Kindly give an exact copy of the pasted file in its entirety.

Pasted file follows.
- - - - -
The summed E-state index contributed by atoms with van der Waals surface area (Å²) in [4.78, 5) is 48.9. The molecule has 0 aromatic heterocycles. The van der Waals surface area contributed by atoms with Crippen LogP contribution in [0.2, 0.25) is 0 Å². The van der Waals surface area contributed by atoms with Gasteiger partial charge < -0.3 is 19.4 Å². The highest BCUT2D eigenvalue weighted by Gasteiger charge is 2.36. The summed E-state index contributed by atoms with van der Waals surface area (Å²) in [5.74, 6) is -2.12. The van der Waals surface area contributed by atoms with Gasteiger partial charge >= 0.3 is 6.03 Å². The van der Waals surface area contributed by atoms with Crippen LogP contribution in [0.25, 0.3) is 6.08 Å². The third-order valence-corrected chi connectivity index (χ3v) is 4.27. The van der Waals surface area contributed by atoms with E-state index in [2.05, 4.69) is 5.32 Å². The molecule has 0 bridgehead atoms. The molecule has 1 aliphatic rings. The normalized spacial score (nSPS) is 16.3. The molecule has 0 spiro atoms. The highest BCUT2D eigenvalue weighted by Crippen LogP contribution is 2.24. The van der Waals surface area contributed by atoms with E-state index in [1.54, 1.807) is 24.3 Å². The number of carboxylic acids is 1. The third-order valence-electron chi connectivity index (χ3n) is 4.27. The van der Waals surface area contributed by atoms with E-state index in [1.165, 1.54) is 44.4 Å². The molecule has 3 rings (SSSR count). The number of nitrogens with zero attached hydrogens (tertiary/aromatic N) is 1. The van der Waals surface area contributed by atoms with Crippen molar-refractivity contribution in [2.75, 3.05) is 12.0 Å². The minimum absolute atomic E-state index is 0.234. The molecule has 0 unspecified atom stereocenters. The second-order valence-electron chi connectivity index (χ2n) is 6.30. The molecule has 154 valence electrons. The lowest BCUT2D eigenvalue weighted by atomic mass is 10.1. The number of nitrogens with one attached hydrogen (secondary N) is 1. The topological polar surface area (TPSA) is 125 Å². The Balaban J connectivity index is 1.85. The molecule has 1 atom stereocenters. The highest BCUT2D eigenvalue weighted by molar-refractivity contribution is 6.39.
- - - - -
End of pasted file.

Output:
The summed E-state index contributed by atoms with van der Waals surface area (Å²) in [4.78, 5) is 48.9. The molecule has 0 aromatic heterocycles. The van der Waals surface area contributed by atoms with Crippen LogP contribution in [0.2, 0.25) is 0 Å². The van der Waals surface area contributed by atoms with Gasteiger partial charge < -0.3 is 19.4 Å². The highest BCUT2D eigenvalue weighted by Gasteiger charge is 2.36. The summed E-state index contributed by atoms with van der Waals surface area (Å²) in [5.74, 6) is -2.12. The van der Waals surface area contributed by atoms with Gasteiger partial charge >= 0.3 is 6.03 Å². The van der Waals surface area contributed by atoms with Crippen LogP contribution in [0.25, 0.3) is 6.08 Å². The third-order valence-corrected chi connectivity index (χ3v) is 4.27. The van der Waals surface area contributed by atoms with E-state index in [2.05, 4.69) is 5.32 Å². The molecule has 0 bridgehead atoms. The molecule has 1 aliphatic rings. The normalized spacial score (nSPS) is 16.3. The molecule has 0 spiro atoms. The highest BCUT2D eigenvalue weighted by Crippen LogP contribution is 2.24. The van der Waals surface area contributed by atoms with E-state index in [1.54, 1.807) is 24.3 Å². The number of carboxylic acids is 1. The third-order valence-electron chi connectivity index (χ3n) is 4.27. The van der Waals surface area contributed by atoms with E-state index in [1.165, 1.54) is 44.4 Å². The molecule has 3 rings (SSSR count). The number of nitrogens with zero attached hydrogens (tertiary/aromatic N) is 1. The van der Waals surface area contributed by atoms with Crippen molar-refractivity contribution in [2.75, 3.05) is 12.0 Å². The minimum absolute atomic E-state index is 0.234. The molecule has 0 unspecified atom stereocenters. The second-order valence-electron chi connectivity index (χ2n) is 6.30. The molecule has 154 valence electrons. The lowest BCUT2D eigenvalue weighted by atomic mass is 10.1. The number of nitrogens with one attached hydrogen (secondary N) is 1. The topological polar surface area (TPSA) is 125 Å². The Balaban J connectivity index is 1.85. The molecule has 1 atom stereocenters. The highest BCUT2D eigenvalue weighted by molar-refractivity contribution is 6.39.